How A Tech Career Empowered South Africa Woman Soso Luningo
She grew up in a house without electricity; today she’s the head of an IT department.
Soso Luningo grew up in extreme poverty in a village near Port Elizabeth in South Africa’s Eastern Cape. Her home was essentially a small shed with a leaky, corrugated metal roof, no electricity, and just one bed. Most of her family slept on the dirt floor.
But Soso was bright and determined, and had the full support of her parents in her quest to not just to survive her circumstances, but to thrive despite the many challenges she faced.
She focused on her education and won a scholarship to a university in Johannesburg, where she also enrolled in the Cisco Networking Academy. The networking academy, supported by international technology company Cisco, provides students with opportunities to build the skills they need to pursue a career in technology.
At first, people around Soso questioned her interest in a career in technology, which had traditionally been a man’s field.
“How are you going to deal with a computer? You’re a girl,” people told her. “How are you going to fix theses things?”
But Soso persisted. She channeled their doubts into determination and earned a certification as a Network Engineer, beginning her career in technology.
“That’s when the doors started opening,” she said. “That’s when I started to actually make my life better, even my parents’ lives better.”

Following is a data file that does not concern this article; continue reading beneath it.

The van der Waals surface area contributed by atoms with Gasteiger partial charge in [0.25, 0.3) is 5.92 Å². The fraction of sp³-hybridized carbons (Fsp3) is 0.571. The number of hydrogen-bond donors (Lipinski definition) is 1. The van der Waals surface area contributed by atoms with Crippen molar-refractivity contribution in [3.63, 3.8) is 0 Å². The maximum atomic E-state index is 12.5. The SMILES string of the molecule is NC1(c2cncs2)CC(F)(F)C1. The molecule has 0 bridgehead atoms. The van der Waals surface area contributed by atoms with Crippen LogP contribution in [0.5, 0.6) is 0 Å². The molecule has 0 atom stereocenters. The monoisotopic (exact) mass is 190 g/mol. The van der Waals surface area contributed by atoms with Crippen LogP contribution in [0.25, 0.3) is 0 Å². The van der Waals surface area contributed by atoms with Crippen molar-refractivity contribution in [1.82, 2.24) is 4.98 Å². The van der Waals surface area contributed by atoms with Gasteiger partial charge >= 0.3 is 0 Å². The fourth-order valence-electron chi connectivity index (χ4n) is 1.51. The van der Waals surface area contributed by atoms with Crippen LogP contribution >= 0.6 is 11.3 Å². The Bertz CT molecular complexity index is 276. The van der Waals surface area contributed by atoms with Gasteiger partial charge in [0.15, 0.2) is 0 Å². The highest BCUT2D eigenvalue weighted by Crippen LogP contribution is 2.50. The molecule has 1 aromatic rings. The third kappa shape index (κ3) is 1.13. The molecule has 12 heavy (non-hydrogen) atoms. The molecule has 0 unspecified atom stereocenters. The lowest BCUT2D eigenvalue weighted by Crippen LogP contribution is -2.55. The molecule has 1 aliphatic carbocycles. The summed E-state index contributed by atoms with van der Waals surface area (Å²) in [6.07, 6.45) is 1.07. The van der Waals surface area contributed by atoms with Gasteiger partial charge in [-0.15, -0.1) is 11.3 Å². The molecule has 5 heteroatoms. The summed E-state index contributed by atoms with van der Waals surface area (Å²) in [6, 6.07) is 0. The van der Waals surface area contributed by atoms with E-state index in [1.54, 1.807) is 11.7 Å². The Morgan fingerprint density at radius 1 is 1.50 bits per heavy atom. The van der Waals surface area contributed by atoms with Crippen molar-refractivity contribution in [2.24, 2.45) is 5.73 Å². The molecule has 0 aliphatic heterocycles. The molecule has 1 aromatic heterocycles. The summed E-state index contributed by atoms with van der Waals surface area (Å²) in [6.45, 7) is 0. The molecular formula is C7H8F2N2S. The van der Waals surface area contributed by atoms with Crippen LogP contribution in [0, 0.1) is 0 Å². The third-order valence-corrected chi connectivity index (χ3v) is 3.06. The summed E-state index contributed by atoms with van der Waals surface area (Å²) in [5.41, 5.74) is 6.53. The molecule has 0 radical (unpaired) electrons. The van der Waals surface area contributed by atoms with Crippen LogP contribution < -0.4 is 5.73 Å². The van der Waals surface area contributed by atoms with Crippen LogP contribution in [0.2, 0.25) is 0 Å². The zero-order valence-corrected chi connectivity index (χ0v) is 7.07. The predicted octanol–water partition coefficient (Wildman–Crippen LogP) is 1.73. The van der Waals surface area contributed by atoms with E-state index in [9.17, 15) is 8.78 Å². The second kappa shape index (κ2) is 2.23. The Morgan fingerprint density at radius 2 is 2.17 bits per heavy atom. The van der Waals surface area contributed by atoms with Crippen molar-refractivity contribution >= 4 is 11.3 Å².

Her Cisco networking certification enabled Soso to land a job at a new casino that was opening near her village, where she became the first woman in the IT department, then the first female IT supervisor, and ultimately the first female head of the IT department.
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From there, Soso’s career continued to blossom and eventually she became a chief systems engineer, advising businesses and government agencies on their network deployments. Along the way, she gained the confidence to challenge both racial and sexist attitudes prevalent in South African culture. Her success has enabled her to build a more modern house for her family next to the shed with the leaky roof in which she grew up.
Today, Soso is passing along her commitment to education and passion for problem-solving to her own daughters and extended family, using education and technology to break the cycle of poverty.
But that’s not the only way Soso gives back to her community. She became an instructor at the Cisco Networking Academy, the same program that empowered her to build a better life for herself and those around her. Soso now has joined Cisco as a corporate social responsibility manager for South Africa, but she continues to mentor Networking Academy students, particularly young women, encouraging them to be bold and confident in pursuit of their dreams.
In 2017, the Cisco Networking Academy enrolled over 300,000 women and aims to increase that figure to 500,000 female students a year by 2020. By providing women with better access to education opportunities and technology training, Cisco aims to empower women, and in doing so, empower the next generation of global problem-solvers. Through the Cisco Networking Academy, Cisco is using education and technology to provide women with greater, more equitable economic opportunities.